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Significance of Millet Farming

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September 07, 2021

Why in news?

The United Nations General Assembly recently adopted a resolution declaring 2023 the International Year of Millets, as proposed by India to the Food and Agriculture Organization (FAO).

What are millets?

India is the largest global producerof millets, with a 41% market share. A compound annual growth rate of 4.5% is projected for the global millet market in the coming decade.

  • Millets - Sorghum, pearl millet, finger millet and several small millets (kodo, little, foxtail, proso and barnyard).
  • All millets, maize, and barley together are called coarse cereals.
  • Millets were one of the oldest foods known to humans. But they were discarded in favour of wheat and rice with urbanization and industrialization.

How significant are millets?

  • Provide food, nutrition, fodder and livelihood security.
  • Help mitigate the effects of climate change with low carbon footprint of 3,218-Kg equivalent of CO2 per hectare. [Wheat - 3,968 kg; Rice - 3,401kg]

What are the favourable factors?

  • Drought resistant
  • Suitable for harsh, hot and dry environments.
  • Can grow in arid regions, requiring only 350-400 mm of annual rainfall.
  • Some varieties of pearl millet survive at temperatures up to 46°C.
  • Require minimal inputs for growth.
  • Being hardy crops, they can withstand extreme temperatures, floods and droughts.

What are the concerns with millets faming?

  • Market and economic barriers.
  • Low demand, especially in urban markets.
  • Unjust pricing and value wringing by intermediaries.
  • Low remuneration leading to farmer distress.
  • Lack of input subsidies and price incentives.
  • Subsidised supply of fine cereals through the PDS and change in consumer preferences leading led to a shift from the production of millets (jowar in particular) to soybean, maize, cotton, sugarcane and sunflower.

What are the government’s initiatives so far?

  • Millet Mission in 2018 as part of the National Food Security Mission - Promotion of technological interventions, improvement in seed quality and MSP for bajra and jowar.
  • Millet Network of India and the M.S. Swaminathan Research Foundation - Collective formation efforts to boost the domestic growth of millets.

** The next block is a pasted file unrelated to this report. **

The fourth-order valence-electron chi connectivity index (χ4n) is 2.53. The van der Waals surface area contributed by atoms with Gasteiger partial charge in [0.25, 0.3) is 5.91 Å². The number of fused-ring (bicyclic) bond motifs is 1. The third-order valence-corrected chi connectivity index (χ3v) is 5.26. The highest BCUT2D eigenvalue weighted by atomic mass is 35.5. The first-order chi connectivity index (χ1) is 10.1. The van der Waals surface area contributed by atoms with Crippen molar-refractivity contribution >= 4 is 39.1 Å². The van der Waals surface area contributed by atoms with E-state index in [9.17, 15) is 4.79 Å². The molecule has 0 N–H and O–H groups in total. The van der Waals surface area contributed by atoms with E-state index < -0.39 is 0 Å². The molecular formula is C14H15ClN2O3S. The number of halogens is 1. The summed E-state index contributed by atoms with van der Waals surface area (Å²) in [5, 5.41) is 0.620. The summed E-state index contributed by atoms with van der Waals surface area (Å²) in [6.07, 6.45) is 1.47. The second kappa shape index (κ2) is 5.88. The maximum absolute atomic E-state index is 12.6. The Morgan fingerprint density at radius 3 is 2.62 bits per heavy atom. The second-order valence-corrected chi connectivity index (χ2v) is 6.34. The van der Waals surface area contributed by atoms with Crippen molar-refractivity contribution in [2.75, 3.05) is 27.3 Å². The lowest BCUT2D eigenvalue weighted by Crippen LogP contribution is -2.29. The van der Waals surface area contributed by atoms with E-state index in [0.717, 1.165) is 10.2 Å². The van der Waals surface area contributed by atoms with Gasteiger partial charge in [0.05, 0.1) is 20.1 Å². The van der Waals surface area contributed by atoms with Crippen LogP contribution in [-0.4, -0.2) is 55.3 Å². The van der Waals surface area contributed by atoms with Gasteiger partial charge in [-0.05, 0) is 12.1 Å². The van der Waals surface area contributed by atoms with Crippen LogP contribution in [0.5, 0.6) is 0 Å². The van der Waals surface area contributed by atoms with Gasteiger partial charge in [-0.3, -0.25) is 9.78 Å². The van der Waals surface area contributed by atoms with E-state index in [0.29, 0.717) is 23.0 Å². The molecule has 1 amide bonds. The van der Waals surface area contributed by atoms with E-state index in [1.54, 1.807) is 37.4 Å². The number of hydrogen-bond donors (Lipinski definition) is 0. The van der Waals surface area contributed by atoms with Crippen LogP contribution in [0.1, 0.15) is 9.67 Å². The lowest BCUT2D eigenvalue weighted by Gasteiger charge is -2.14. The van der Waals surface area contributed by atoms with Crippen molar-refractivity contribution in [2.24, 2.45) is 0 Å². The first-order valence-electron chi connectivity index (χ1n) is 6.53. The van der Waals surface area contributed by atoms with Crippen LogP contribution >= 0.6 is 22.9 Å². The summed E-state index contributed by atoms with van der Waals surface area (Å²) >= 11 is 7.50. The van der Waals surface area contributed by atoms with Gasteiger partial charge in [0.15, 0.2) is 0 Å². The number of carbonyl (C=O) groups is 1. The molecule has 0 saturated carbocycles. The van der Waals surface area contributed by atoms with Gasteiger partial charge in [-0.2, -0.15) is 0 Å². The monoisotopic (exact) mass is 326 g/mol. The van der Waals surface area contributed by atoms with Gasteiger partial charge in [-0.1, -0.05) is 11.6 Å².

• Setting up farmer organizations to help small and marginal farmers overcome hindrances in millet production and marketing.
  • Odisha Millet Mission:
    1. 7.2 million women emerged as ‘agri-preneurs’
    2. about 70,000 farmers in the state took up millet farming

What are the other measures needed?

Market dynamics

  • Incentivizing the adoption of inter-cropping involving millets.
  • Providing crop insurance and support for storage facilities.
  • Broadening the millet marketing policies.
  • Generation of demand for millets-based products.
    1. 2018 ‘#LetsMilletCampaign’ in Bengaluru promoted the use of millets in dishes such as risotto and pizza by restaurateurs.
    2. Food delivery startups such as FreshMenu rolled out millet-intensive menus

Cultural connection

  • Harnessing the knowledge of the value of little millets among traditional communities.
  • Re-introduction of cultural associations and festivals thathelp promote the growth of millets. E.g.,
    1. North-East Network in Nagaland organized in 2020
    2. Mandukiya in Vishakhapatnam celebrated annually in June/July
    3. Women’s collectives in Telanganapromoting millets through a culture-centric approach

Ecosystems and sustainability

  • The value of millets is evident in their relevance to the sustainable development goals of food security, nutrition and poverty eradication.
  • In line with goals of the UN Decade of Ecosystem Restoration (2021-30), local practices can support rural economies.
    1. Drought-tolerant cropslike millets with low dependence on chemical inputs.
    2. Inter-cropping of millets with other crops. [Fibrous roots of millet plants help in improving soil quality, keep water run-off in check and aid soil conservation.]

Biofuel and climate resilience

In India, 2025 is set as the deadline for achieving 20% ethanol blending with petrol. Most bio-ethanol in India is produced using sugar molasses and maize.

  • Creating bio-ethanol using sorghum (jowar) and pearl millet (bajra), thus bringing down carbon emissions by about half.
  • Millets can deliver greater returns than maize, while using 40% less energy in processing, and are cost advantageous as a feedstock for bio-ethanol production.
  • All the above priorities need to bebacked by government policies that promote millets production, incentivize farmers and strengthen market linkages.


Source: Livemint

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